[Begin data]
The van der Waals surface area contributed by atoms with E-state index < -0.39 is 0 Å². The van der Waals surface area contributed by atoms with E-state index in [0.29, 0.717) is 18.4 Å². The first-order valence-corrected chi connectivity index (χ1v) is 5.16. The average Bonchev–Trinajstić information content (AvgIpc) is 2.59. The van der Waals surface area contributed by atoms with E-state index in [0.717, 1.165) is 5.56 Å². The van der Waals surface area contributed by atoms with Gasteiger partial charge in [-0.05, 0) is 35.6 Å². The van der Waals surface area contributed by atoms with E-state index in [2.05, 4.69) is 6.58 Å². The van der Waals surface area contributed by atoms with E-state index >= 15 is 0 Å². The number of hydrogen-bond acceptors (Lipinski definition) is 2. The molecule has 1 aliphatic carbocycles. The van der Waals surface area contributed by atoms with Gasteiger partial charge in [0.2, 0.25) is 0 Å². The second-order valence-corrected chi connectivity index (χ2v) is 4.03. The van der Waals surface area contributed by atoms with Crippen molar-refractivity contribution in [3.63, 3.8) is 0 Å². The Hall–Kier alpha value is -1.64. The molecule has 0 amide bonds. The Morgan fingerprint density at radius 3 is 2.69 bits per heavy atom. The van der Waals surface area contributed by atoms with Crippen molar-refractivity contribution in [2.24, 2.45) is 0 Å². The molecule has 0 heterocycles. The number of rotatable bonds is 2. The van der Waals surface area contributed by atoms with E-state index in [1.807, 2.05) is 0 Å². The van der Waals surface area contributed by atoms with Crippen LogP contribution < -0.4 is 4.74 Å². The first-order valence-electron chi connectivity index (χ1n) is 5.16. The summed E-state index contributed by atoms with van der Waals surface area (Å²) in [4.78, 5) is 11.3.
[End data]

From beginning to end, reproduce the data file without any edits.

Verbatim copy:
The van der Waals surface area contributed by atoms with E-state index < -0.39 is 0 Å². The van der Waals surface area contributed by atoms with E-state index in [0.29, 0.717) is 18.4 Å². The first-order valence-corrected chi connectivity index (χ1v) is 5.16. The average Bonchev–Trinajstić information content (AvgIpc) is 2.59. The van der Waals surface area contributed by atoms with E-state index in [0.717, 1.165) is 5.56 Å². The van der Waals surface area contributed by atoms with Gasteiger partial charge in [-0.05, 0) is 35.6 Å². The van der Waals surface area contributed by atoms with E-state index in [2.05, 4.69) is 6.58 Å². The van der Waals surface area contributed by atoms with E-state index >= 15 is 0 Å². The number of hydrogen-bond acceptors (Lipinski definition) is 2. The molecule has 1 aliphatic carbocycles. The van der Waals surface area contributed by atoms with Gasteiger partial charge in [0.2, 0.25) is 0 Å². The second-order valence-corrected chi connectivity index (χ2v) is 4.03. The van der Waals surface area contributed by atoms with Crippen molar-refractivity contribution in [3.63, 3.8) is 0 Å². The Hall–Kier alpha value is -1.64. The molecule has 0 amide bonds. The Morgan fingerprint density at radius 3 is 2.69 bits per heavy atom. The van der Waals surface area contributed by atoms with Crippen molar-refractivity contribution in [2.24, 2.45) is 0 Å². The molecule has 0 heterocycles. The number of rotatable bonds is 2. The van der Waals surface area contributed by atoms with E-state index in [1.807, 2.05) is 0 Å². The van der Waals surface area contributed by atoms with Crippen LogP contribution < -0.4 is 4.74 Å². The first-order valence-electron chi connectivity index (χ1n) is 5.16. The summed E-state index contributed by atoms with van der Waals surface area (Å²) in [4.78, 5) is 11.3.